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Gavin Newsom joins chorus of opposition to San Francisco homeless sweeps ban

California Gov. Gavin Newsom speaks at a media event at San Quentin State Prison on March 17. | Jungho Kim for The Standard

California Gov. Gavin Newsom spoke out on Tuesday against a federal ruling that banned San Francisco from displacing homeless encampments without first offering the occupants shelter. 

Newsom took to Twitter to demand that courts be “held accountable” for blocking efforts to clear encampments. He praised tech mogul Elon Musk, who on Friday called for a boycott of global law firm Latham & Watkins, which has provided legal support to the homelessness nonprofit in the case. 

“On homelessness, [Elon Musk] has touched on a key issue,” Newsom tweeted. “California has made record investments — $15.3 bil[lion] … But federal courts block local efforts to clear street encampments — even when housing and services are offered.”

“Courts must be held accountable,” Newsom added. 

In response to a lawsuit filed by a nonprofit called the Coalition on Homelessness, which alleges San Francisco violated federal precedent by clearing homeless encampments without offering shelter, U.S. Magistrate Judge Donna Ryu issued a preliminary ruling in December that restricted the city from enforcing specific laws that prohibit sitting, lying or sleeping on public property. In an appeal, the city asked the Ninth Circuit Court of Appeals to toss out the injunction.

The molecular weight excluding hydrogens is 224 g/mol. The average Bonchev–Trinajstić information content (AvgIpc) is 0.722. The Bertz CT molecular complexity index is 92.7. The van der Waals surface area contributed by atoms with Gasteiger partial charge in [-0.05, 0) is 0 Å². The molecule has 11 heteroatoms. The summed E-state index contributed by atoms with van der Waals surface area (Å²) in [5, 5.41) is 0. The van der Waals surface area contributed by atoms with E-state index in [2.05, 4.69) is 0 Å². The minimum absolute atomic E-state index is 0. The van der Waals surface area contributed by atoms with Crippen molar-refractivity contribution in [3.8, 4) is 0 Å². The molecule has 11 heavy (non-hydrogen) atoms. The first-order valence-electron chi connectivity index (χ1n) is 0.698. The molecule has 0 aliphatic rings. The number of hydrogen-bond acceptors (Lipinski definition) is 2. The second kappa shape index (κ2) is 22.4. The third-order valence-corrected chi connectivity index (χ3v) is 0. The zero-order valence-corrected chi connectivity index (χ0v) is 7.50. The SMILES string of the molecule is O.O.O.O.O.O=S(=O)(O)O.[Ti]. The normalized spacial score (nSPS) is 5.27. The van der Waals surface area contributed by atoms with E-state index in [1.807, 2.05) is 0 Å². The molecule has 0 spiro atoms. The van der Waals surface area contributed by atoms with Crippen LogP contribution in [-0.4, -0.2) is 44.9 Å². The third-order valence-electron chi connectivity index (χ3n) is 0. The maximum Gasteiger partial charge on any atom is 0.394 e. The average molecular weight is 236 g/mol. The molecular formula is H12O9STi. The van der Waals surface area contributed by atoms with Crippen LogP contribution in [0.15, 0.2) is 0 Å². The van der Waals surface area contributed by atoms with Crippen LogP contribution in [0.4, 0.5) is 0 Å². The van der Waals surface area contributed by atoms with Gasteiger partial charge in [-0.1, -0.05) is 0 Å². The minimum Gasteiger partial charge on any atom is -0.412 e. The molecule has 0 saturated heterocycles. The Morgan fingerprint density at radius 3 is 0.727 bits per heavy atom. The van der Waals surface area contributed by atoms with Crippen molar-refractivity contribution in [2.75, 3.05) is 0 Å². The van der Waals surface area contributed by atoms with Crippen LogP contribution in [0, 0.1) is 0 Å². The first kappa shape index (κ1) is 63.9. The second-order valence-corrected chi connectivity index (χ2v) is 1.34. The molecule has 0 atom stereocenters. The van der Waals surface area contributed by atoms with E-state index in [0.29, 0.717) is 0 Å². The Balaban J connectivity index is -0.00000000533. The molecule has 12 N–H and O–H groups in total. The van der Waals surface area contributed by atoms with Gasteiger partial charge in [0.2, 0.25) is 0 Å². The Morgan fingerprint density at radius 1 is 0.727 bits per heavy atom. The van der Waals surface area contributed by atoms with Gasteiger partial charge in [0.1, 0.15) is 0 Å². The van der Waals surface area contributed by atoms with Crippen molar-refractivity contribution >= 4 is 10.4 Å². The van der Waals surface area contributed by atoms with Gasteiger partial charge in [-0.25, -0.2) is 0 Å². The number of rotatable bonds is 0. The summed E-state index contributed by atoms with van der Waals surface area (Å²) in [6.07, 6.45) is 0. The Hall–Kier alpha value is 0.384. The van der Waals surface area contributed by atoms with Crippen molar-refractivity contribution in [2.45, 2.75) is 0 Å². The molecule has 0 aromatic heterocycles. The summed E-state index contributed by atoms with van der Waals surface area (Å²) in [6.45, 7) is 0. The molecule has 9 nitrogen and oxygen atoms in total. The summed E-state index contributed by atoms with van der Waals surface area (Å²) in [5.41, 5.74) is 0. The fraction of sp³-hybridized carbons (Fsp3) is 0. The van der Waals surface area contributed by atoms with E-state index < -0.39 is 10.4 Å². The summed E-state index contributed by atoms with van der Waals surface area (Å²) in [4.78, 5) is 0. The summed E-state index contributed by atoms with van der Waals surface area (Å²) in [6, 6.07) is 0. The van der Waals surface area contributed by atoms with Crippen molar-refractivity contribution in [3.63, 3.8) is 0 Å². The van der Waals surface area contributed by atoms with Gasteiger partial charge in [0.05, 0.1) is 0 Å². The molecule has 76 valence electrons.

An attorney for the Coalition on Homelessness acknowledged at an Aug. 23 Ninth Circuit hearing that people who refuse genuine offers of shelter can’t be considered “involuntarily homeless” and are therefore outside of the scope of the injunction.

However, an apparent effort by both parties to enshrine that statement in the court record, paving the way for anti-camping enforcement against individuals who refuse shelter, hit a standstill Tuesday morning over disagreements on what defines a genuine offer of shelter and what constitutes a threat of enforcement. 

City officials have acknowledged there isn’t enough shelter for every person sleeping on the city’s streets but contend that the shortage shouldn’t restrict the city from enforcing laws against people who do have a place to stay. 

The injunction has inflamed debates over street homelessness in the city, with dueling rallies breaking out outside the Ninth Circuit courthouse last week. 

Zal Shroff, acting legal director at the Lawyers’ Committee for Civil Rights of the San Francisco Bay Area and an attorney representing the Coalition on Homelessness, said he was disappointed by Newsom's statement.

"We urge Gov. Newsom not to scapegoat his homeless constituents for San Francisco's failure to expand affordable housing," Shroff said.

David Sjostedt can be reached at